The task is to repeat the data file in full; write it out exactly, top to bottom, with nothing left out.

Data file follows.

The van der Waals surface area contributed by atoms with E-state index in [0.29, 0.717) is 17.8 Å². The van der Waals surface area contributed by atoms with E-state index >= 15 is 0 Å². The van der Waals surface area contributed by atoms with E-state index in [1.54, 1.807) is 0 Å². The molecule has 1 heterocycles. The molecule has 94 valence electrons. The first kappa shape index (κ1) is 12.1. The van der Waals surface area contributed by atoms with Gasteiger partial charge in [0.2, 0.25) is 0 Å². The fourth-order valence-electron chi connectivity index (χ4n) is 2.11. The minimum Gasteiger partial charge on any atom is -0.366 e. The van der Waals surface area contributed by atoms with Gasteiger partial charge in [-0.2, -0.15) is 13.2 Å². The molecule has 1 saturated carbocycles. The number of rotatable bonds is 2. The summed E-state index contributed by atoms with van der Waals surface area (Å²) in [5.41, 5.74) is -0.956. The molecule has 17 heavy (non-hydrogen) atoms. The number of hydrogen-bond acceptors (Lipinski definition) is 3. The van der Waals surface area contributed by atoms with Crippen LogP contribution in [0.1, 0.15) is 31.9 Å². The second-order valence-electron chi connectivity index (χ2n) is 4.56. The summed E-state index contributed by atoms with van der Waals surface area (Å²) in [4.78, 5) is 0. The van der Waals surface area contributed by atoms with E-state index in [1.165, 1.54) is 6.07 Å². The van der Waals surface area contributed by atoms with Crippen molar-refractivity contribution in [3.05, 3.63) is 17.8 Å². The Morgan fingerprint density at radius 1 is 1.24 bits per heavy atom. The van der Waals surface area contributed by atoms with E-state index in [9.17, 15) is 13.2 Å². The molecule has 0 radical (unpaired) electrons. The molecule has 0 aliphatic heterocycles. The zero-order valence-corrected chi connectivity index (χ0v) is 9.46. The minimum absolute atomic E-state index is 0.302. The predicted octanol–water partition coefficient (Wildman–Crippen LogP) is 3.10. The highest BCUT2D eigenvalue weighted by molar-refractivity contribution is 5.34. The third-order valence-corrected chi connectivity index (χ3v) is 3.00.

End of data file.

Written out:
The van der Waals surface area contributed by atoms with E-state index in [0.29, 0.717) is 17.8 Å². The van der Waals surface area contributed by atoms with E-state index >= 15 is 0 Å². The van der Waals surface area contributed by atoms with E-state index in [1.54, 1.807) is 0 Å². The molecule has 1 heterocycles. The molecule has 94 valence electrons. The first kappa shape index (κ1) is 12.1. The van der Waals surface area contributed by atoms with Gasteiger partial charge in [0.2, 0.25) is 0 Å². The fourth-order valence-electron chi connectivity index (χ4n) is 2.11. The minimum Gasteiger partial charge on any atom is -0.366 e. The van der Waals surface area contributed by atoms with Gasteiger partial charge in [-0.2, -0.15) is 13.2 Å². The molecule has 1 saturated carbocycles. The number of rotatable bonds is 2. The summed E-state index contributed by atoms with van der Waals surface area (Å²) in [5.41, 5.74) is -0.956. The molecule has 17 heavy (non-hydrogen) atoms. The number of hydrogen-bond acceptors (Lipinski definition) is 3. The van der Waals surface area contributed by atoms with Crippen LogP contribution in [0.1, 0.15) is 31.9 Å². The second-order valence-electron chi connectivity index (χ2n) is 4.56. The summed E-state index contributed by atoms with van der Waals surface area (Å²) in [4.78, 5) is 0. The van der Waals surface area contributed by atoms with E-state index in [1.165, 1.54) is 6.07 Å². The van der Waals surface area contributed by atoms with Crippen molar-refractivity contribution in [3.05, 3.63) is 17.8 Å². The Morgan fingerprint density at radius 1 is 1.24 bits per heavy atom. The van der Waals surface area contributed by atoms with E-state index in [9.17, 15) is 13.2 Å². The molecule has 0 radical (unpaired) electrons. The molecule has 0 aliphatic heterocycles. The zero-order valence-corrected chi connectivity index (χ0v) is 9.46. The minimum absolute atomic E-state index is 0.302. The predicted octanol–water partition coefficient (Wildman–Crippen LogP) is 3.10. The highest BCUT2D eigenvalue weighted by molar-refractivity contribution is 5.34. The third-order valence-corrected chi connectivity index (χ3v) is 3.00.